“It’s unacceptable that HMRC has encouraged role-based assessments which defy the legislation, let alone acknowledge that it’s a strawman process which will have resulted in so many contractors being overtaxed,” comments Chaplin.
“This approach will also be putting a strain on Network Rail, for whom the cost of hiring each ‘deemed employee’ who previously operated outside of IR35 will have increased significantly increased in order to retain them.”
CEST bias contributes to almost impossible IR35 pass rate
Another key contributing factor to Network Rail’s absurdly low IR35 pass rate is its reliance on CEST for assessing the status of each individual role. In its correspondence with HMRC, Network Rail acknowledges that it has decided to use HMRC’s tool ‘in all cases without exception’, and that ‘the result arising from this would be final with no appeal’.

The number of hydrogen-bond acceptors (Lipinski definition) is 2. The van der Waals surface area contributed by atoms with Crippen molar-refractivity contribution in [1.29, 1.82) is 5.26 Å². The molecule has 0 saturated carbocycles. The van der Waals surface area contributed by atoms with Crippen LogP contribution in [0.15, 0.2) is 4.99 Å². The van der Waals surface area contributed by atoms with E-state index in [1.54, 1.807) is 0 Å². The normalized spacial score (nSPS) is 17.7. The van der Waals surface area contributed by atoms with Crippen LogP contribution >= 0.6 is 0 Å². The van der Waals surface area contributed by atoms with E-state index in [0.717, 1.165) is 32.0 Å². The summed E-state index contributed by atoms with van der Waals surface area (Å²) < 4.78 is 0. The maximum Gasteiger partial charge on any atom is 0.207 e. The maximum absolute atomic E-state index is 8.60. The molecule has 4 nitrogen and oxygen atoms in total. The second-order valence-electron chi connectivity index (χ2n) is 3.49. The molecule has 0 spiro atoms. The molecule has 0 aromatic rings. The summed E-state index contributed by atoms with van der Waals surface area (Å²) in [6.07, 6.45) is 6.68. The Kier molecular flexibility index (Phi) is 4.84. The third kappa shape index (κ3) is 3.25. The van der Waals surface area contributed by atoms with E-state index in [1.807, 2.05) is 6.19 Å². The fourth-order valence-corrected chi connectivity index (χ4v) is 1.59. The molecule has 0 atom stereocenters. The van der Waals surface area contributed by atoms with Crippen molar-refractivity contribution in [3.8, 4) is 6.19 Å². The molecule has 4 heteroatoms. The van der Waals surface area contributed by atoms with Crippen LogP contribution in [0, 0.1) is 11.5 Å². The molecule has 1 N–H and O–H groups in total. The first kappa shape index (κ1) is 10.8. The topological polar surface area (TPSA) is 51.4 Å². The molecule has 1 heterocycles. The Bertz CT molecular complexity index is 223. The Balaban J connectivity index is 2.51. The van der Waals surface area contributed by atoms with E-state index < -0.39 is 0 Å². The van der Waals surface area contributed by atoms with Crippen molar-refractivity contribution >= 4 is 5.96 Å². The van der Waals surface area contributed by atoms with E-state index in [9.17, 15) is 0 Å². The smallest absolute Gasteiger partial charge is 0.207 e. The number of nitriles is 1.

This is in spite of the fact that CEST has been continually exposed as inaccurate and biased. In August 2018, ContractorCalculator conducted a retesting of CEST against the 24 historical employment status cases HMRC claims were initially used to ascertain its accuracy. ContractorCalculator found it returned a flawed outcome 42% of the time.
More recently, when testing the details from TV presenter Lorraine Kelly’s IR35 tribunal victory, CEST incorrectly returned an ‘inside IR35’ outcome. This is particularly notable as the tribunal Judge stated in her judgment: “We do not consider this to be a borderline case.”
And earlier this month, when tasked with assessing the IR35 status for broadcaster Kaye Adams – another defeat for HMRC – CEST was unable to determine an outcome.
Network Rail response exposes HMRC and Treasury mistruths